British expats: ‘Local tax rises for non-residents’ in one country – expert gives top tips

Simon Calder says travelling to Florida was easier the Europe

We use your sign-up to provide content in ways you’ve consented to and to improve our understanding of you. This may include adverts from us and 3rd parties based on our understanding. You can unsubscribe at any time. More info spoke to an expert for their top tips when it comes to buying a home for expats. Lucy Pendleton is a property expert at estate agents James Pendleton.

Lucy said there’s one thing expats should always think about before purchasing a home in Europe.

She told “When it comes to a holiday home, the first thing you have to consider is what you will use it for.

“Will it be a place you visit regularly or somewhere you go once a year and want to let out the rest of the time?”

Since Brexit, a new rule on the maximum length of stay in the EU means that some expats can’t use a holiday home as much as they’d like.

Britons can stay in the EU for a maximum of 90 out of every 180 days if they don’t have residency in an EU country.

If Britons break the rule they could be fined, detained or banned from future trips to EU countries.

Lucy said: “Location is still the key and you’re likely to find islands are far easier to get a feel for than a mainland country where you will need to do more research on different areas.

“This is one of the reasons why the Balearics are such a big draw, with Majorca a hotspot for sales in the last five years.”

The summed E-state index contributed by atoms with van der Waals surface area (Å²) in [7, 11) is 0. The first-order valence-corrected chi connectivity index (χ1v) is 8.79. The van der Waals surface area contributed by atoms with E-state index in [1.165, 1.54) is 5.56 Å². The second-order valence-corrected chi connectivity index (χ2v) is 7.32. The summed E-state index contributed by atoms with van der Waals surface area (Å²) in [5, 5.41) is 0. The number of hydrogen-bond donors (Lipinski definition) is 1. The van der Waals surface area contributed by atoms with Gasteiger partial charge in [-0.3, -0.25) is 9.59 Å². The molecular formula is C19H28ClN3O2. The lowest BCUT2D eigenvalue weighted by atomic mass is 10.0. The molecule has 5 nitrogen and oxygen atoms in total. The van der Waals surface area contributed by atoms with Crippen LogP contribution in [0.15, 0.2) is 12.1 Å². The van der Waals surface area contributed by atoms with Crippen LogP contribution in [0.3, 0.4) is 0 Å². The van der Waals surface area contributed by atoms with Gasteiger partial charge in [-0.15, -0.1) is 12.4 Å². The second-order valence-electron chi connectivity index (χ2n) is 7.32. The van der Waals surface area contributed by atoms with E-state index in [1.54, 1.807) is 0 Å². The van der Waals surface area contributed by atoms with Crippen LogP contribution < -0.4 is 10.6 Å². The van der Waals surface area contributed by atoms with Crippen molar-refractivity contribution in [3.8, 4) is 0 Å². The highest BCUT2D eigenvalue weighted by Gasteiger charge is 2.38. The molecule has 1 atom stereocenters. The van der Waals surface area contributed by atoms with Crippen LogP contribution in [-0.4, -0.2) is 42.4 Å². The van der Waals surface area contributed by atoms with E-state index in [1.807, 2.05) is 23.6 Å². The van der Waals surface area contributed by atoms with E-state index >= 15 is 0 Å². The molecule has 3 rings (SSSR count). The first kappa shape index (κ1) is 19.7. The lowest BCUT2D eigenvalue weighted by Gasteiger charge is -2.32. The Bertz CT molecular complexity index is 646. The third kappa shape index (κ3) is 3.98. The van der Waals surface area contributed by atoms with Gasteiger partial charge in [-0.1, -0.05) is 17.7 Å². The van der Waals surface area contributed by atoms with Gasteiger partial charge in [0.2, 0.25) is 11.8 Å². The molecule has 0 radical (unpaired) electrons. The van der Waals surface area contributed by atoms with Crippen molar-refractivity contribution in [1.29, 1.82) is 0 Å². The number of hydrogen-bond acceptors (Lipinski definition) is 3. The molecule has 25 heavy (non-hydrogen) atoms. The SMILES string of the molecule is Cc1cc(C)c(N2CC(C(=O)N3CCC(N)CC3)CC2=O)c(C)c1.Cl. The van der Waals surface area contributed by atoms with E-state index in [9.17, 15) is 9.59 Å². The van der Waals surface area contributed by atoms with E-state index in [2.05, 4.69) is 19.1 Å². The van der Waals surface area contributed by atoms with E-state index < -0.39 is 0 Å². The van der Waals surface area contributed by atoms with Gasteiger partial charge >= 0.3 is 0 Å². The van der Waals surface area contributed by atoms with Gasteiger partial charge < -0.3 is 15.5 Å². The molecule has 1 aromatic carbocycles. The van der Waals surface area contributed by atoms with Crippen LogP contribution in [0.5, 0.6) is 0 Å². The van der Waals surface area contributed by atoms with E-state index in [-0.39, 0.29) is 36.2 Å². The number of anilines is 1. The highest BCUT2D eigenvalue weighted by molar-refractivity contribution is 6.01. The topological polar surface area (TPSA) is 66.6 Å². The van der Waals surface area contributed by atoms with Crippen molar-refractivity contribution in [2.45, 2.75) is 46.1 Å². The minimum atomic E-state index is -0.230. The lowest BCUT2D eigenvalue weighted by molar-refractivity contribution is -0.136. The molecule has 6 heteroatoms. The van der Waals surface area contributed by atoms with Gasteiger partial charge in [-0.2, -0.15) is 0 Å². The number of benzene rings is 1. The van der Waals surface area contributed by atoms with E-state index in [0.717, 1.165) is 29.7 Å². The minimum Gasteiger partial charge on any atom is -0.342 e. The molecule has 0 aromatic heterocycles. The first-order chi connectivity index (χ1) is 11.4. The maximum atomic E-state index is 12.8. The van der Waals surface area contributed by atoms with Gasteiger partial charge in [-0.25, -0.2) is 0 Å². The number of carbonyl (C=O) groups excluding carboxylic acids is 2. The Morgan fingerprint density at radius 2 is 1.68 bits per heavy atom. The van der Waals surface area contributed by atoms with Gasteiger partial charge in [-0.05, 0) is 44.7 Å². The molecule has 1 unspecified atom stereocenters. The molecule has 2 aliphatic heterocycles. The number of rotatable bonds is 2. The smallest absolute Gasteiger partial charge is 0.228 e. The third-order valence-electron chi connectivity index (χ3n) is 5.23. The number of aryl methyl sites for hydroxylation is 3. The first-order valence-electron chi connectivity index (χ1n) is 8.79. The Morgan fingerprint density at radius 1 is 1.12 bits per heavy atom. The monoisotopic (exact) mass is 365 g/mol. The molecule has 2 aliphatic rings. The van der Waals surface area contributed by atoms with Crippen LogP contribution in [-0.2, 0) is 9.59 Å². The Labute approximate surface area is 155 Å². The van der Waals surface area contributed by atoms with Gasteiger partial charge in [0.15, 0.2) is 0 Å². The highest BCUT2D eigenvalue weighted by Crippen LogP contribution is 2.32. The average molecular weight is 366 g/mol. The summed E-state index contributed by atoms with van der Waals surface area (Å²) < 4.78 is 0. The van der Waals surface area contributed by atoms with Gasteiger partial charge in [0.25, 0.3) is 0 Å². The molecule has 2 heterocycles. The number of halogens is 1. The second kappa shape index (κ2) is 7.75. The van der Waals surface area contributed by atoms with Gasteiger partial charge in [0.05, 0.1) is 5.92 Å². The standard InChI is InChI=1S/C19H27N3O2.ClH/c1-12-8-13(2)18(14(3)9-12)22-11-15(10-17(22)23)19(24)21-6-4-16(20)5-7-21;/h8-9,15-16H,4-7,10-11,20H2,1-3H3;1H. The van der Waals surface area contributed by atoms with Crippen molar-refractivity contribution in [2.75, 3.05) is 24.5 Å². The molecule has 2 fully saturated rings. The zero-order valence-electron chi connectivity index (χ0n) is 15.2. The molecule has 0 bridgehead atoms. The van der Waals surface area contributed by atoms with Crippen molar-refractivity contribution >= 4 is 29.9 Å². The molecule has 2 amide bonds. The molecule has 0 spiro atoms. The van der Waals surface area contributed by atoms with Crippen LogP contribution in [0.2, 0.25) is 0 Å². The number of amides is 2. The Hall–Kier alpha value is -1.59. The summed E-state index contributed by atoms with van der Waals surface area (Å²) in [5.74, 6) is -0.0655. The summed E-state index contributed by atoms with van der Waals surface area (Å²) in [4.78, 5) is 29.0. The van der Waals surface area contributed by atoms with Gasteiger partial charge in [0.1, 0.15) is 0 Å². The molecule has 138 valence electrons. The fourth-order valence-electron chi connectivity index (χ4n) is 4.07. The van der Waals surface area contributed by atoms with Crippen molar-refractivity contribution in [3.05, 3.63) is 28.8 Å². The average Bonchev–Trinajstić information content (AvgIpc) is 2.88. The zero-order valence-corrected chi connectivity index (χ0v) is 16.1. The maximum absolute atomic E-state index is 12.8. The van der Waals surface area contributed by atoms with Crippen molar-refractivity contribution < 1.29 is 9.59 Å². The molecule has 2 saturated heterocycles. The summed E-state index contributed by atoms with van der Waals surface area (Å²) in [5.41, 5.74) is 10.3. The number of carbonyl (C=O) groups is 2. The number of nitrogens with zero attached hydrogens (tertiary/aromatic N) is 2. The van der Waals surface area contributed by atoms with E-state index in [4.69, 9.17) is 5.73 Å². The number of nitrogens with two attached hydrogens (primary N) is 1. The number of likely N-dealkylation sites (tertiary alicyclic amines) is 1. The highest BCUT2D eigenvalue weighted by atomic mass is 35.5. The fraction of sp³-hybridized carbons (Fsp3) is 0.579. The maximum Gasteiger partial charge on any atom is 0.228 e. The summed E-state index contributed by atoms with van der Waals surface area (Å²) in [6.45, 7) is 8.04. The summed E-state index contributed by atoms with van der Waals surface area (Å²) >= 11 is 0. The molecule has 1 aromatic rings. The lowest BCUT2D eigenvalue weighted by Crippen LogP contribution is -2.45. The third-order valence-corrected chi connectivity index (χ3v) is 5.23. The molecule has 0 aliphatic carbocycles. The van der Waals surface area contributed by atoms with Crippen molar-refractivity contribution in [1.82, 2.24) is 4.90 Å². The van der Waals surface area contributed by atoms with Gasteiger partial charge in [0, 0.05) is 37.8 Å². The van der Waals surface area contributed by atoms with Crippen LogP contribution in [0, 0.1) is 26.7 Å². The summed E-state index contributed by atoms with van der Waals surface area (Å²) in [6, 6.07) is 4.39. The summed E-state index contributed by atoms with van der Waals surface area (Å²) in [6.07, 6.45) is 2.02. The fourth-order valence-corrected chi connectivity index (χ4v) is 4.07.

An island destination such as Majorca would be the perfect spot for expats looking for sun and beach in their home.

Although it can be far more expensive, Ibiza is another top destination for Britons looking for blue skies and warm weather.

On the Spanish mainland, expats are likely to find the cheapest prices in inland areas such as Toledo.

Lucy said that wherever expats decide to purchase a holiday home, it’s important to get good advice.

She told “Wherever you’re looking at, a priority is hiring a UK-based lawyer who can speak the language and has a good understanding of local planning laws as well as any fees and tax implications.

“France, for example, has recently seen local tax rises for non-residents with second homes.”

She added: “You should also consult a specialist lender who can advise on the right steps to arrange a mortgage for an overseas property.”

While most expats don’t experience a lot of issues when they buy property abroad, some have had a nightmare.

Lucy said: “Getting the right advice now, particularly on planning consent, can prevent mistakes that can lead to costly extra charges, and, in the worst cases, leave your holiday property dream in ruins.

“This happened earlier this year in Spain where an expat buyer had his house torn down after discovering his planning permission had been granted illegally.

“As you would with buying a home here, make sure you get your ducks in a row ahead of your search to make sure any purchase is as smooth and pain-free as possible.”

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